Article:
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What’s good for the oceans is good for humans

Healthy oceans – important basis for many processes on Earth

The exploitation of planet Earth is no longer limited to terrestrial areas. Ruthless over-exploitation is also increasingly taking place in the marine realm. The ocean is being overfished, polluted and increasingly threatened by global climate change. However, a healthy ocean is not only an important basis for the largest ecosystem on our planet, but also for human health and well-being. A study under the leadership of the GEOMAR Helmholtz Centre for Ocean Research Kiel, which was published on World Oceans Day in the international journal One Earth, now pleads for a stronger integration of this connection while assessing ocean health.

A healthy environment is what many people want in their living environment. However, the seas and oceans are not so much in our focus, although they offer recreation and provide us, among other things, with oxygen and food. In recent years it has also become clear that the ocean is under pressure in many ways, and that its “health” is being threatened. Increasing pollution, global overfishing, but also warming and acidification are adversely affecting the ocean, the largest ecosystem of our planet, and in some cases causing extensive damage.

But how can we stop these processes so that marine ecosystems can recover? This question has been the focus of the initiatives ‘Ocean Health’ (led by Prof. Ute Hentschel, GEOMAR) and ‘Ocean Recovery’ (led by Prof. Anja Engel, GEOMAR) of the Cluster of Excellence “The Future Ocean” and was the basis for the symposium “Integrated Science for Future Ocean Health and Recovery” in Kiel in 2018. In the follow-up workshop, more than 30 international scientists from various disciplines and other stakeholders from around the world met to discuss options for the future. Their recommendations have now been published in an article in the international journal One Earth.

“The protection of the ocean and the restoration of its health is not only one of the UN Sustainable Development Goals (SDGs) but also coming into the focus of international politics, as human activities increasingly threaten the ocean ecosystem,” explains Dr. Andrea Franke, first author of the publication. “But when is the ocean healthy? So far, it has been difficult to agree on a common ocean health definition. Therefore, our international team has developed an operational management framework to assess the health of the ocean. Therefore, we have not only taken empirical but also normative aspects into account, which are in line with the idea of ‘strong sustainability’,” Franke continues.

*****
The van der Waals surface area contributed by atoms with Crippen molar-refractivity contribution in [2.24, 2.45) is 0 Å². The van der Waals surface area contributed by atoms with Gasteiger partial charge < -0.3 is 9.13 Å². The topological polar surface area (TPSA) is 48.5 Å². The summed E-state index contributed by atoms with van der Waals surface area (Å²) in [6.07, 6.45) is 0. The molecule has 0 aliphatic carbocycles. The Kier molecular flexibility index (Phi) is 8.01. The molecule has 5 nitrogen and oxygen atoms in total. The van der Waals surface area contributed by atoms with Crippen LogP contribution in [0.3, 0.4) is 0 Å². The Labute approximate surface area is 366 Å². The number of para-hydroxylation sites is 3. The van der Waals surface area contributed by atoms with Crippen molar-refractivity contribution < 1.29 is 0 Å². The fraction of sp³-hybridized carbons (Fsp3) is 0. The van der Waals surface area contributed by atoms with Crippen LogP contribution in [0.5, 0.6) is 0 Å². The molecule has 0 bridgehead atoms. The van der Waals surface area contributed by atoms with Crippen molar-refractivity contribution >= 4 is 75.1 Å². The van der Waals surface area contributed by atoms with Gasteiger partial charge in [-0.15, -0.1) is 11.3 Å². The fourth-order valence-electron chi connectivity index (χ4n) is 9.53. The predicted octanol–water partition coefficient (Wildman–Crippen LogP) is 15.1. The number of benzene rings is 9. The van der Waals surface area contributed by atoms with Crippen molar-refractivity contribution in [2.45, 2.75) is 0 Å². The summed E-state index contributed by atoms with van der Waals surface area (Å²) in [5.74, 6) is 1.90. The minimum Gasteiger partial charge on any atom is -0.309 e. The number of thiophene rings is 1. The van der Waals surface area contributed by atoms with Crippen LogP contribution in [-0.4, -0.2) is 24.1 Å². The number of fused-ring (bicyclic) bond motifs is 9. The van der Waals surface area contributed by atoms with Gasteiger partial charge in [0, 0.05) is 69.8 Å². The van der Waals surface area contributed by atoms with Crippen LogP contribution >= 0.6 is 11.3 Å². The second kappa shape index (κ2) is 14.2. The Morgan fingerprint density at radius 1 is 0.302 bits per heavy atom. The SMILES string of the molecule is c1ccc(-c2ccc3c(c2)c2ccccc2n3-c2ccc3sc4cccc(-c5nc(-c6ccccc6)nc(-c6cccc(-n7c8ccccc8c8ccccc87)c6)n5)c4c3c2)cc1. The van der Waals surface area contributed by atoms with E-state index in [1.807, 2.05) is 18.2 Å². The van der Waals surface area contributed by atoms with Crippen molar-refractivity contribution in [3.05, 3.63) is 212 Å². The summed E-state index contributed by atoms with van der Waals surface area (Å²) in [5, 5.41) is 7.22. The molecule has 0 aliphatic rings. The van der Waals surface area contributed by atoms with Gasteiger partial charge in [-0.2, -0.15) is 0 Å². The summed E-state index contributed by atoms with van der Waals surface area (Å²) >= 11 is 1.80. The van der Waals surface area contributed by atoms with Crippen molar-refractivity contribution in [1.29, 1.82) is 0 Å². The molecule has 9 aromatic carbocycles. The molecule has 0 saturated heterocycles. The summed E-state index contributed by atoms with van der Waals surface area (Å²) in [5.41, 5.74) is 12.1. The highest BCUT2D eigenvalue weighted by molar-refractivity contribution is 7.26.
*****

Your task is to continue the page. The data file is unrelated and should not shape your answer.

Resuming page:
“When developing measures to ensure the sustainable use and protection of the ocean and its habitats, and to help restore already severely degraded marine ecosystems, it must first be clear what we actually mean by a ‘healthy ocean'”, states Dr. Enno Prigge, co-author of the article from GEOMAR. “A transdisciplinary framework supported by several actors is not only necessary to clarify the concept of ‘ocean health’. It is also essential for the development and implementation of more active measures to restore this and to maintain the numerous positive interactions between healthy oceans and the health and well-being of us humans,” Prigge continues.

In this sense, the UN SDG 14 “Life below water” and SDG 3 “Good health and well-being” should be considered and implemented together. “A healthy ocean is an important basis for the health and well-being of people”, is the message of the interdisciplinary team. On an international basis, there are already some transdisciplinary approaches to bring together and bundle expertise from very different areas. This topic is also taken up in a recently published report of the European Marine Board entitled “Policy Needs for Oceans and Human Health”. “Science, society, industry and politics must work together in order to initiate active measures to restore ocean health. To protect the ocean and to find solutions for its sustainable use, transdisciplinary approaches are key,” concluded Dr. Franke.

Scientific paper:

  • Franke, A., T. Blenckner, C. M. Duarte, K. Ott, L. E. Fleming, A. Antia, T. B.H. Reusch, C. Bertram, J. Hein, U. Kronfeld-Goharani, J. Dierking, A. Kuhn, C. Sato, E. van Doorn, M. Wall, M. Schartau, R. Karez, L. Crowder, D. Keller, A. Engel, U. Hentschel, and E. Prigge, 2020: Operationalizing Ocean Health: Toward Integrated Research on Ocean Health and Recovery to Achieve Ocean Sustainability. One Earth 2https://doi.org/10.1016/j.oneear.2020.05.013
  • European Marine Board. Policy Needs for Oceans and Human Health. European Marine Board. EMB Policy Brief N°. 8, May 2020. ISSN: 0778-3590 ISBN: 9789492043962 DOI: 10.5281/zenodo.3822099 (https://www.marineboard.eu/sites/marineboard.eu/files/public/publication/EMB_PB8_Policy_Needs_v3_web.pdf

GEOMAR Helmholtz Centre for Ocean Research Kiel 2020

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